So now it was going to be an 18-mile day. And where was the guidebook that, had I consulted it, would have told me exactly where the turn-off was? Tucked neatly into my lumbar pack.

Some random photos from the day…

This looks like some sort of shrine. Notice the skeleton of a tent that was offered in sacrifice.

Here’s another example of how much better Kathie’s photography skills are than mine. Notice the nice composition...

And then the close-up...

Now here's mine. Obviously, timing is everything.

Honestly, that cat was just waiting for me to click the button so he could wash his little butt with his buddy looking on.

When you’re tired and hungry, you can eat lunch just about anywhere.

Walk, walk, walk…after a while, it all blurs together. Another village, another church, more trees, more sheep. When we hit Zubiri, however, suddenly we were crossing over land that belonged to some kind of industrial company. Was it a power plant? The path through included a set of wide and uneven steps down, down. By now my left groin muscle was feeling like a loose fan belt – the current was getting to it but the muscle just couldn’t seem to grab on, and the ups and downs were not helping one little iota. 'Twas my own fault for not adequately preparing for the trip. All I could think of was getting to our hotel so I picked up my pace.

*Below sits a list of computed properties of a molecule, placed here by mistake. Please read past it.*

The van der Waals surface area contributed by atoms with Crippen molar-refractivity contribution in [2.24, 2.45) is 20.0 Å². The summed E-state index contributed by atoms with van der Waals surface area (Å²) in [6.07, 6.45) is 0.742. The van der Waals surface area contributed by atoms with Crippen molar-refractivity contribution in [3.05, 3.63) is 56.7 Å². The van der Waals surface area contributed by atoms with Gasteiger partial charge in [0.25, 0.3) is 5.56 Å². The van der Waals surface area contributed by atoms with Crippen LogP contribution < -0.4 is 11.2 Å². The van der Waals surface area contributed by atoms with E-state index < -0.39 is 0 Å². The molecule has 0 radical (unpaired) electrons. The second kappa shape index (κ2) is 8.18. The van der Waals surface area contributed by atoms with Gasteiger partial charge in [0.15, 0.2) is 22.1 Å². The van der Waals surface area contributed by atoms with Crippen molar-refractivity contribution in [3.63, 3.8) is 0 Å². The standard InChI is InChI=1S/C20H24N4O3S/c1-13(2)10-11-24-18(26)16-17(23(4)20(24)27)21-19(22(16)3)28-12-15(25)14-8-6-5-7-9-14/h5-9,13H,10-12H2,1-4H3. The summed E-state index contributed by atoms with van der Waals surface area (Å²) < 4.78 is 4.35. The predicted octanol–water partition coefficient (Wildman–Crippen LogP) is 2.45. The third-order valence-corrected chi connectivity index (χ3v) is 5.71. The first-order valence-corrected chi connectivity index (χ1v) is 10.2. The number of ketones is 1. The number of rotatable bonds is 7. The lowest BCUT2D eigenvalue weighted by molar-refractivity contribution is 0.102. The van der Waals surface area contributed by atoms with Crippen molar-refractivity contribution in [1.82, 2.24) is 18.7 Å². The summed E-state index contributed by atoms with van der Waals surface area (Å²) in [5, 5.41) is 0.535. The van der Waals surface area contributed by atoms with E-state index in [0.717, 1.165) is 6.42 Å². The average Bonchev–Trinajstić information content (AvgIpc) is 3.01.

Finally, we pulled into the Hotel Akerreta, a restored Basque house. The mom of the family who now owns the house is from California. The dad, who greeted us as we entered, was very nice and told us about the house. Here’s the lobby…

And the chimney of the bread ovens. This was on the landing right outside our 2nd story room. Looks kind of Native Americanish, don't you think? I'm glad they didn't rip it out when the house was restored.

The view outside Kathie’s window...

And we had a very nice dinner.

Outside the next morning – what is that vine-y white flower covered plant, anyway?

The Hotel Akerreta

Next...on to Pamplona.

P.S. I just looked up the lyrics for Toto's Africa, you know - just to make sure I got them right for this post. What do I find but that the lyrics stuck in my head are wrong. Oh well. "I miss the rain down in Africa..." It's gonna be really hard to change now.